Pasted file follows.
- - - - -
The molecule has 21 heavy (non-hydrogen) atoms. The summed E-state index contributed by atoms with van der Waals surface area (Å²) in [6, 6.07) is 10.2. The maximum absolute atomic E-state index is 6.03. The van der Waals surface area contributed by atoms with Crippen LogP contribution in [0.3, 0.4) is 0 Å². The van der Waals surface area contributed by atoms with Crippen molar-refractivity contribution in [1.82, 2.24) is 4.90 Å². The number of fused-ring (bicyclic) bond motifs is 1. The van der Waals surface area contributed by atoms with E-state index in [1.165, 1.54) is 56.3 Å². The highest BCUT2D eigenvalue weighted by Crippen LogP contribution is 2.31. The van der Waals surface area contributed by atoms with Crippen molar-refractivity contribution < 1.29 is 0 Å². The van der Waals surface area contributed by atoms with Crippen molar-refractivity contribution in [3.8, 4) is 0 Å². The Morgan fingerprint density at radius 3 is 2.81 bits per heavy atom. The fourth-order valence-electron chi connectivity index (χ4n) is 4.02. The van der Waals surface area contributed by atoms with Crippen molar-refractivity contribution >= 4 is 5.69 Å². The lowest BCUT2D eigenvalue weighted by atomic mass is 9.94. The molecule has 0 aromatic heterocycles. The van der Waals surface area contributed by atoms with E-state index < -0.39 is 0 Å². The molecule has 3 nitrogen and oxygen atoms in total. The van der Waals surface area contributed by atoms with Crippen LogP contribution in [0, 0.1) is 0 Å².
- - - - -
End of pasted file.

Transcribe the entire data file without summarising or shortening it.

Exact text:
The molecule has 21 heavy (non-hydrogen) atoms. The summed E-state index contributed by atoms with van der Waals surface area (Å²) in [6, 6.07) is 10.2. The maximum absolute atomic E-state index is 6.03. The van der Waals surface area contributed by atoms with Crippen LogP contribution in [0.3, 0.4) is 0 Å². The van der Waals surface area contributed by atoms with Crippen molar-refractivity contribution in [1.82, 2.24) is 4.90 Å². The number of fused-ring (bicyclic) bond motifs is 1. The van der Waals surface area contributed by atoms with E-state index in [1.165, 1.54) is 56.3 Å². The highest BCUT2D eigenvalue weighted by Crippen LogP contribution is 2.31. The van der Waals surface area contributed by atoms with Crippen molar-refractivity contribution < 1.29 is 0 Å². The van der Waals surface area contributed by atoms with Crippen molar-refractivity contribution in [3.8, 4) is 0 Å². The Morgan fingerprint density at radius 3 is 2.81 bits per heavy atom. The fourth-order valence-electron chi connectivity index (χ4n) is 4.02. The van der Waals surface area contributed by atoms with Crippen molar-refractivity contribution >= 4 is 5.69 Å². The lowest BCUT2D eigenvalue weighted by atomic mass is 9.94. The molecule has 0 aromatic heterocycles. The van der Waals surface area contributed by atoms with E-state index < -0.39 is 0 Å². The molecule has 3 nitrogen and oxygen atoms in total. The van der Waals surface area contributed by atoms with Crippen LogP contribution in [0, 0.1) is 0 Å².